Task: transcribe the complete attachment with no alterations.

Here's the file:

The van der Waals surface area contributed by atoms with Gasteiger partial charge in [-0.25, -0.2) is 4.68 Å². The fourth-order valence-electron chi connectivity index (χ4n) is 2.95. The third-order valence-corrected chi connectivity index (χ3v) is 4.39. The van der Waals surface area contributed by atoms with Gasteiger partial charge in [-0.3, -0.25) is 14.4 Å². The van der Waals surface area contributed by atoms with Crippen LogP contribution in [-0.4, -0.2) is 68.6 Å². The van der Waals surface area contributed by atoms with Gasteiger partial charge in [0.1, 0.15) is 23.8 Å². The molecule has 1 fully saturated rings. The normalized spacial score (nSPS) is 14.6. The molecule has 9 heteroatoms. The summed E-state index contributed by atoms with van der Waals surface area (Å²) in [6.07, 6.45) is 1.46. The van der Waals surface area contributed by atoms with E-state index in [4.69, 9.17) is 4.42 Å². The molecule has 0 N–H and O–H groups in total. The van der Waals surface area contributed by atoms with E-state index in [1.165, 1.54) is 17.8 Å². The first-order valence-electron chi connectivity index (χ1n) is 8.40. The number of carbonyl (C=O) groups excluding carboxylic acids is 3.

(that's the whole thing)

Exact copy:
The van der Waals surface area contributed by atoms with Gasteiger partial charge in [-0.25, -0.2) is 4.68 Å². The fourth-order valence-electron chi connectivity index (χ4n) is 2.95. The third-order valence-corrected chi connectivity index (χ3v) is 4.39. The van der Waals surface area contributed by atoms with Gasteiger partial charge in [-0.3, -0.25) is 14.4 Å². The van der Waals surface area contributed by atoms with Crippen LogP contribution in [-0.4, -0.2) is 68.6 Å². The van der Waals surface area contributed by atoms with Gasteiger partial charge in [0.1, 0.15) is 23.8 Å². The molecule has 1 fully saturated rings. The normalized spacial score (nSPS) is 14.6. The molecule has 9 heteroatoms. The summed E-state index contributed by atoms with van der Waals surface area (Å²) in [6.07, 6.45) is 1.46. The van der Waals surface area contributed by atoms with E-state index in [4.69, 9.17) is 4.42 Å². The molecule has 0 N–H and O–H groups in total. The van der Waals surface area contributed by atoms with E-state index in [1.165, 1.54) is 17.8 Å². The first-order valence-electron chi connectivity index (χ1n) is 8.40. The number of carbonyl (C=O) groups excluding carboxylic acids is 3.